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Old 09-09-2014, 10:15 AM
 
Location: SW Florida
9,802 posts, read 7,109,684 times
Reputation: 14413

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Quote:
Originally Posted by Escort Rider View Post
Certainly you've heard of the phrase "semi-retired". The poster to whom you were responding said he works ten hours a week. There is a world of difference between having a full-time job and working ten hours a week. That poster is more retired than not, in terms of finances, work load, amount of free time, etc. Does the term "semi-retired" do the trick for you, or do you wish to continue the semantic hair-splitting?
Technically, I guess one could split those hairs till there is nothing left, but according to the federal government, one needs to be "retired" (and have reached the applicable ages) to collect Social Security and Medicare- even if one works either part or full time after started to receive these. I'm not talking about being on SSI or on Medicare because one has an eligible chronic medical condition.

Semi-retired sounds about right, if you want to put a label on working while collecting an SS check/Medicare. But that's your term, not the federal government's. To illustrate, I got into somewhat of a conundrum when I first got on Medicare, and it had to do with whether or not they considered me "retired". I had retired from my last job when I was almost 64, and applied for Medicare a year later. I applied over the phone with an SS/Medicare employee. The guy asked me if I was working at all, and I explained that I do some contract work as an educational consultant from home, mostly via the internet, and he explained the income restrictions for collecting SS before one hits full retirement age. So the guy apparently entered my information as "working". That might not have mattered, but it affected my Medicare status. We had secondary health insurance from my husband's employer- he took it with him when he retired, but Medicare was supposed to be primary. But since I was listed as "working", Medicare for me was set up as the secondary insurance and the health insurance as primary. But it seems both the insurance and Medicare thought they were or should be secondary, and I had problems with claims for nearly a year until I figured out what had happened.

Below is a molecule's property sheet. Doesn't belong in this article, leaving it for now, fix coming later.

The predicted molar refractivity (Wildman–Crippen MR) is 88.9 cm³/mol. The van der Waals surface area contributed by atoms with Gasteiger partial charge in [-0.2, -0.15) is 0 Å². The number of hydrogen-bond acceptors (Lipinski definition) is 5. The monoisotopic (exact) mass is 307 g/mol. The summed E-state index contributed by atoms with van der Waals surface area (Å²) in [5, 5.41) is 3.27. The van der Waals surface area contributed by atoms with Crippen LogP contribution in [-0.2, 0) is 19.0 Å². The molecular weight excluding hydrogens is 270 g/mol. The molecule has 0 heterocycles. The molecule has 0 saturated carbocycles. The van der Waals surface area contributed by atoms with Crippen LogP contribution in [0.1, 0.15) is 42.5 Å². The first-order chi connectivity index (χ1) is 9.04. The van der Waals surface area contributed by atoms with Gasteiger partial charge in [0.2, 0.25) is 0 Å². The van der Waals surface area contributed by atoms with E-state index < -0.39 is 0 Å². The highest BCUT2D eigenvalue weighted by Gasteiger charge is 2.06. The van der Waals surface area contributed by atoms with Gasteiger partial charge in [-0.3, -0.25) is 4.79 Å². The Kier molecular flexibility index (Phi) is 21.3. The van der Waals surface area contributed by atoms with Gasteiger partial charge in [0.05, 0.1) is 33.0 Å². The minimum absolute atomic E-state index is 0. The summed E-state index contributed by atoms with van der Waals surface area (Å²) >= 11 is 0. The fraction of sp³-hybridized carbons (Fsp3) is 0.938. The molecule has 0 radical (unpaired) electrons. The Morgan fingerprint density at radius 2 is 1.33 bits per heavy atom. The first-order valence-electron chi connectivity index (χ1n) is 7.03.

Took nearly a day or so, calls to both Medicare and the insurance company, and a wait of about two months to straighten this out. But a Medicare employee told me that my listed status as "working" had been the problem, that it needed to be "retired" (even with the part-time work) in order for Medicare to become the primary carrier.

So I am "retired", even with the part-time work I do.
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Old 09-09-2014, 10:27 AM
 
Location: SW Florida
9,802 posts, read 7,109,684 times
Reputation: 14413
Quote:
Originally Posted by Larry Caldwell View Post
I should also have included the phrase "some weeks" in my working schedule info. I didn't work at all last week because I visited friends a long ways away. If I have other stuff to do, I don't work. They are glad to have me for whatever time I can spare. When us old people retire we take decades of experience and expertise with us. It's not hard to find a position where work consists of writing training manuals and teaching an organization how to do things efficiently.